“Somewhere between all of this creativity with what otherwise would’ve gone to the bin and honestly, just wanting more to do, Green Window City came to be. I lived in a neighborhood similar to Allentown: walkable with small shops and artistic vibes. Getting local artists and business owners together to work with the reuse materials we had in abundance at the Centre just kind of clicked. And encouraging citizens to reconsider waste in a fun, applicable way had measurable results with their program. So for Earth Day, I asked businesses if artwork could be shown in their windows, then asked artists if they would create pieces from junk, and we did it!”
“…with pretty great success, truthfully. The businesses really put a lot of faith in their partnered artist; trusting their shopfront to something outside the norm. And the artists worked so hard to build these stunning creations, that for some, were completely outside their usual skillset. The project was even awarded a seed grant to provide the artists with small honorariums. It’s a beautiful (literally, in this case) testament to the power of community and what we can build by collaborating.”
“So after moving to Buffalo and similarly wanting to get immersed in the city, I jumped into GWC again. This year we’re showing with over twenty locations in Allentown plus a few satellite spots representing their neighborhoods. The works show from Earth Day through May 6th, culminating with Allentown’s May First Friday event, “Art and the City.” I’m pretty excited to see the range of styles at so many cool sites and hope they encourage people to rethink junk.”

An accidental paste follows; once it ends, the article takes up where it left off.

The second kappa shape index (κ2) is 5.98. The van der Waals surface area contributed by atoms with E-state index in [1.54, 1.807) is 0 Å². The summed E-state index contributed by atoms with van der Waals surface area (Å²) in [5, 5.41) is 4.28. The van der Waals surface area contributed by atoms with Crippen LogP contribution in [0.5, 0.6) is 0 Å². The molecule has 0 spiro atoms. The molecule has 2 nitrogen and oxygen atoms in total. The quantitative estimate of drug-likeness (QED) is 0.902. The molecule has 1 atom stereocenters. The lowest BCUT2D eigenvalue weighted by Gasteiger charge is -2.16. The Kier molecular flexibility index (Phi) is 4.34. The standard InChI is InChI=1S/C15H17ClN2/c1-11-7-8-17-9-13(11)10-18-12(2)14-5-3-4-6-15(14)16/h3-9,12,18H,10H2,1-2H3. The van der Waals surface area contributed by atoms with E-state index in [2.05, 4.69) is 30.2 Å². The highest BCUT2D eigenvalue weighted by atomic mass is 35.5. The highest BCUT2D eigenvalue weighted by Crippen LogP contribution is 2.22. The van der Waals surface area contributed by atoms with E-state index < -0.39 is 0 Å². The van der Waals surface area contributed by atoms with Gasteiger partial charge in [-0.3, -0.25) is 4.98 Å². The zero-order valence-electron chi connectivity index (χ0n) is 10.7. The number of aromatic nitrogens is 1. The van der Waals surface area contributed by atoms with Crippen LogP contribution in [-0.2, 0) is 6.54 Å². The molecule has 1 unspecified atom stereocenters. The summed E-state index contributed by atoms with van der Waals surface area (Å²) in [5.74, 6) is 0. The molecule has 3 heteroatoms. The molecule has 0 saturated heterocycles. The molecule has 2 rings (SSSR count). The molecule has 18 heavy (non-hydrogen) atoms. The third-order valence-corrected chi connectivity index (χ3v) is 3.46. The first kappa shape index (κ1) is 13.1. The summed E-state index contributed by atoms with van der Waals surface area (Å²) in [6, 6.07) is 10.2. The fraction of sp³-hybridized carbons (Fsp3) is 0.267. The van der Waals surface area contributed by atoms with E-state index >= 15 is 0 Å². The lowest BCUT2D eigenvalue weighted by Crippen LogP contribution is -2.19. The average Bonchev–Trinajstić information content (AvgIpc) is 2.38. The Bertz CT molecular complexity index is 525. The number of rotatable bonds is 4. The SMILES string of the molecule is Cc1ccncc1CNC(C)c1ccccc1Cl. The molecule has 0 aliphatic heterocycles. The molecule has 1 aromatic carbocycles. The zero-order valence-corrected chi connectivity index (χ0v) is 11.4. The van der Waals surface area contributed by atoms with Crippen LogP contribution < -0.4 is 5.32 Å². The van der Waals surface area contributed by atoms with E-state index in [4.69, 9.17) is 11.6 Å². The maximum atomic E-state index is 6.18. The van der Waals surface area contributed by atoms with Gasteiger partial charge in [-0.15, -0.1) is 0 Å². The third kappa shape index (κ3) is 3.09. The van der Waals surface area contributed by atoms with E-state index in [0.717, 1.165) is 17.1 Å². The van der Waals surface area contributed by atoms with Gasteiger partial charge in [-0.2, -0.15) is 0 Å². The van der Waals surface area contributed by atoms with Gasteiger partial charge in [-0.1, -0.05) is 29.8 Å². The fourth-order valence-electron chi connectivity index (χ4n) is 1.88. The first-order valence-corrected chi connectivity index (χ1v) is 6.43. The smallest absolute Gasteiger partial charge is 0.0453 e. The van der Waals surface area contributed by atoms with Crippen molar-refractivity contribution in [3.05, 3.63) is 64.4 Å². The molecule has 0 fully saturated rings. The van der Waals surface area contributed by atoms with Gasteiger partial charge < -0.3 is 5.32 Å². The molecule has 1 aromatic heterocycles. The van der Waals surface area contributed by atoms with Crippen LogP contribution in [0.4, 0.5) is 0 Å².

What else are you working on or involved with here in Buffalo?
“CreativeMornings is the front runner these days; it’s a community event that the lovely Beth Insalaco and I are organizing with a team of awesome creatives. On the second Friday of every month, we are one of 140 cities in the network to host a free breakfast and speaker to share their story related to creativity on a rotating theme. Our aim is to better connect, intersect, and celebrate our striking, but at-times fragmented, creative community. We hope it’ll serve as an environment for mindful people of diverse disciplines to gather and grow together, sharing with each other and in turn, with other cities. Plus, free coffee, duh.”
You’re helping out in lots of ways with Yeah! Buffalo. What is it that you enjoy about the project?
“Yeah! Buffalo is everything I love about Buffalo. …from the interviewees (to the interviewers) to the drive for the project itself. It’s hope, and opportunity, all the good, but also how it got good. And I know I’m still the new-ish kid in town, but this is how Buffalo feels! Y!B invites us look at what we’ve got to work with, and where we’re going by highlighting what’s good – I love that positive approach.”
What would you say is your biggest area of need in the things you are involved with?
“We always need help spreading the word to increase involvement, even partnerships. These are passion projects that I’m incredibly lucky to have to opportunity to pursue. So it’s sometimes tough to ask for help on something that doesn’t seem direly necessary, but starts just maybe as fun? I guess though, positive experiences are part of community building. And if there’s anything I’ve learned from moving all over, it’s the importance of finding community.”
What would you tell a younger version of yourself?
“Being a nerd is going to be cool in about a decade; ride it out, kiddo. But also, get to Buffalo asap. The city is alive and full of people you want to be like and be around.”